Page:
My point? Oh, I suppose I don’t have on, except that there are cultural works which stand up like tentpoles, and together they contain eras under a common theme. The common theme in the movies would be the 20th century’s invention of a new artistic form. The important comics of the 20th century - a far less important art form, but also more important in its range and breadth, I suppose - cover so many works and so many artists, and it’s strange to think that there is but one man who walked through it all for 102 years.

Who’s in second place? Perhaps the Captain, from the Katzenjammer kids, which ended in 2006. (!) Wikipedia said the kids were probably based on some German pranksters, Max und Moritz, who performed seven pranks. This line raised my eyebrows:

Whereas Max & Moritz were grotesquely but comically put to death after seven destructive pranks, the Katzenjammer Kids and the other characters still thrive.

How were they put to death, comically and grotesquely? Well, I found a version at Gutenberg. The seventh prank was played on a farmer, who discovered them in his corn, and put them in a bag.


He takes the bag to the miller.


Their ground-up remains are eaten by ducks.

And that’s what happens in German comics to naughty little boys.








I’ve no idea why I went here, but I suspect I was looking for some locations favored by Al Capone.

This is Cermak Avenue. There had to be a reason I snipped these.

Was it the fact that the building’s lopsided design was not immediately obvious?

Was it the mismatched brick and off-the-shelf decorations?

Was it the little vestiges of Capone era grace, the terra-cotta classical ornaments that graced countless buildings, and are mostly gone?

Was it the OUMB that nevertheless has a certain mid-century dignity and appeal?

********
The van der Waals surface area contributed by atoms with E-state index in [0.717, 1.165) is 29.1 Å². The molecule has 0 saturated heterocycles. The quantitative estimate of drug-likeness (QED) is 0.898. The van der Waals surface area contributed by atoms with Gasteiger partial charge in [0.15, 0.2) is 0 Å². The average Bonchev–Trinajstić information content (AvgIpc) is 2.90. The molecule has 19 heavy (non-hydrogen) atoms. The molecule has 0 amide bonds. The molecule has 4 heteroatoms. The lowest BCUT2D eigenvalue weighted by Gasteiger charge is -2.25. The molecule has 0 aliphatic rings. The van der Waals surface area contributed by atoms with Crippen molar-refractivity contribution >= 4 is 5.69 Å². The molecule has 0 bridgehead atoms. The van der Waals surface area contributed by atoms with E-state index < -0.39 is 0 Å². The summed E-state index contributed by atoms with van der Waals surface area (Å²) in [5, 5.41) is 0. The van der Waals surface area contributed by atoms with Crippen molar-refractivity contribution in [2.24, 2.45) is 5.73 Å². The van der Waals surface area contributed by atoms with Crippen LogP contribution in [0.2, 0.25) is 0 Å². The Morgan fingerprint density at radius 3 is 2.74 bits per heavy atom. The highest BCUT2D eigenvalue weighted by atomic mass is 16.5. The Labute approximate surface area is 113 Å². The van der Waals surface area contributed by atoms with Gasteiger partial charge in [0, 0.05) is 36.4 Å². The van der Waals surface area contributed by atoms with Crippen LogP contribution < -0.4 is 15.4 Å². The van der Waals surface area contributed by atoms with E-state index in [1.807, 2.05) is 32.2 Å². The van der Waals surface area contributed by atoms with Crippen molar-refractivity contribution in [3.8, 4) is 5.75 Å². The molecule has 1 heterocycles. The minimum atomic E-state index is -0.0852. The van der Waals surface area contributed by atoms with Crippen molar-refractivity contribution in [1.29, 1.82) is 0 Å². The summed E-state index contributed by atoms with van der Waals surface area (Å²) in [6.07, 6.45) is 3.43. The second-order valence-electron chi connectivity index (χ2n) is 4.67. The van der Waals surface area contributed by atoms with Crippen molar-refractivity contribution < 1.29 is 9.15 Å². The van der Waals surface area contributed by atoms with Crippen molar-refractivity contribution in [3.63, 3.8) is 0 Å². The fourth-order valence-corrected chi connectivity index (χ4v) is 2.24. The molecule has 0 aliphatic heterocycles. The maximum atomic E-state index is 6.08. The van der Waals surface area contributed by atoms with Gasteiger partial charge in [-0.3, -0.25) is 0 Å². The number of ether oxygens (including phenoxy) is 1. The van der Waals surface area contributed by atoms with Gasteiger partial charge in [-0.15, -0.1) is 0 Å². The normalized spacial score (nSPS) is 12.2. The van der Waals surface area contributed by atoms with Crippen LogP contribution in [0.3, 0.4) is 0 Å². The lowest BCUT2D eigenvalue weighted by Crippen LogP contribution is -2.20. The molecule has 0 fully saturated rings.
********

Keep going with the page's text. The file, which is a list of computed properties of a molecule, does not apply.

Could’ve been this typical 20s project: the movie-theater / office complex, an expression of civic pride and prosperity:


Czech all the way:

The 1920s was a boom period for the Chicago area, as well as the rest of the United States, and the Cicero-Berwyn area was the destination of scores of Czechs that were moving there from the crowded Chicago neighborhoods of Pilsen and Lawndale. Due to that westward migration, the Sokol Slavsky Gymnastic Association would choose Cicero as the home for what would be the largest building project ever undertaken by a Sokol organization in the United States.

The Czech community had experienced exponential growth in the decades leading up to the 1920s, and in that time, this thrifty ethnic group had amassed a great deal of wealth. Sokol Slavsky invested $105,000 of their holdings to purchase one block of lots fronting on 22nd Street (Cermak Rd.). They then hired the services of noted Czech architects Joseph J. Novy and Joseph Bednarik to draw up plans for their new building.

They lost it in the crash, but a Czech organization bought it back a few years later.

Cinema Treasures notes that it closed for years, and had a run for a few years as a theater serving the Latin Community. The usual churn of a city.

Yes, it is.

They didn’t have to spend that much money on the windows, but it made a difference.

The low-slung annex. All spec, I’m sure.

I love the 20s.

"We can attach it to the wall.”

“We can do that.”

“You know, I’m still worried. Build something on the roof to hold it as well.”

Sad bit of Buckaroo Revival there. But it’s always sad.

“Manuel Solas” looks like a misspelled promise of a massage parlor.

Obviously a bank, once.


And no I don’t know why there’s a giant corn dog on the corner.

Tidy little mid-century citizen, and that sign? It has to be original.

You can, with a fair degree of certainty, predict the exact width of the architect’s lapels at the time of construction.

That’s it. Why did I start snipping? Because those big ones deserved a moment of adulation. Nothing out of the ordinary, but a reminder of how prosperity leaves a lasting mark.


What's left? Why, Motels, of course.